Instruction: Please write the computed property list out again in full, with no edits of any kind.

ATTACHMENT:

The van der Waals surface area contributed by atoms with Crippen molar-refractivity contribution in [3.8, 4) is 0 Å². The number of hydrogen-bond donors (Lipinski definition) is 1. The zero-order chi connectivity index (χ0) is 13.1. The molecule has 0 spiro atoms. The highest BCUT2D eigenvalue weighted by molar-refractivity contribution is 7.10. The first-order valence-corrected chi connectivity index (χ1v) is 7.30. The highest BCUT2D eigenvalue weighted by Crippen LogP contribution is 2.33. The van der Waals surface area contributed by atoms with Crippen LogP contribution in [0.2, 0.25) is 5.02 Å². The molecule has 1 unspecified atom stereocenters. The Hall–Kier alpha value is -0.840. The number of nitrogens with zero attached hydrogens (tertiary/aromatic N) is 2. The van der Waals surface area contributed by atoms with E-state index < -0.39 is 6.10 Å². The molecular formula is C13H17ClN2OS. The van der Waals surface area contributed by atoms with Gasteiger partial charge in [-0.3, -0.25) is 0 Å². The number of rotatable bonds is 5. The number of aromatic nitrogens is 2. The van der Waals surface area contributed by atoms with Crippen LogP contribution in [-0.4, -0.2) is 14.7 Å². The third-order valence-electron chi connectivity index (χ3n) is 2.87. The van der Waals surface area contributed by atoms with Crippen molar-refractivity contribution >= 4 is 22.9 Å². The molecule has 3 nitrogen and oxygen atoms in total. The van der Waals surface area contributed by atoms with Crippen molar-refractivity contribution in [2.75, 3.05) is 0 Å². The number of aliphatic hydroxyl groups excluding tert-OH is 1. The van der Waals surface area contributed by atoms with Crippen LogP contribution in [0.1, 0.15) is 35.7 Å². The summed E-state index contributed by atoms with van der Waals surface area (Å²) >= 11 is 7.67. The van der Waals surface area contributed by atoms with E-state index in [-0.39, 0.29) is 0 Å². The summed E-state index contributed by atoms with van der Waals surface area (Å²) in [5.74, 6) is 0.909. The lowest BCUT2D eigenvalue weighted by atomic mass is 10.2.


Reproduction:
The van der Waals surface area contributed by atoms with Crippen molar-refractivity contribution in [3.8, 4) is 0 Å². The number of hydrogen-bond donors (Lipinski definition) is 1. The zero-order chi connectivity index (χ0) is 13.1. The molecule has 0 spiro atoms. The highest BCUT2D eigenvalue weighted by molar-refractivity contribution is 7.10. The first-order valence-corrected chi connectivity index (χ1v) is 7.30. The highest BCUT2D eigenvalue weighted by Crippen LogP contribution is 2.33. The van der Waals surface area contributed by atoms with Crippen LogP contribution in [0.2, 0.25) is 5.02 Å². The molecule has 1 unspecified atom stereocenters. The Hall–Kier alpha value is -0.840. The number of nitrogens with zero attached hydrogens (tertiary/aromatic N) is 2. The van der Waals surface area contributed by atoms with E-state index < -0.39 is 6.10 Å². The molecular formula is C13H17ClN2OS. The van der Waals surface area contributed by atoms with Gasteiger partial charge in [-0.3, -0.25) is 0 Å². The number of rotatable bonds is 5. The number of aromatic nitrogens is 2. The van der Waals surface area contributed by atoms with Crippen LogP contribution in [-0.4, -0.2) is 14.7 Å². The third-order valence-electron chi connectivity index (χ3n) is 2.87. The van der Waals surface area contributed by atoms with Crippen molar-refractivity contribution >= 4 is 22.9 Å². The molecule has 3 nitrogen and oxygen atoms in total. The van der Waals surface area contributed by atoms with Crippen molar-refractivity contribution in [2.75, 3.05) is 0 Å². The number of aliphatic hydroxyl groups excluding tert-OH is 1. The van der Waals surface area contributed by atoms with Crippen LogP contribution in [0.1, 0.15) is 35.7 Å². The summed E-state index contributed by atoms with van der Waals surface area (Å²) >= 11 is 7.67. The van der Waals surface area contributed by atoms with E-state index in [-0.39, 0.29) is 0 Å². The summed E-state index contributed by atoms with van der Waals surface area (Å²) in [5.74, 6) is 0.909. The lowest BCUT2D eigenvalue weighted by atomic mass is 10.2.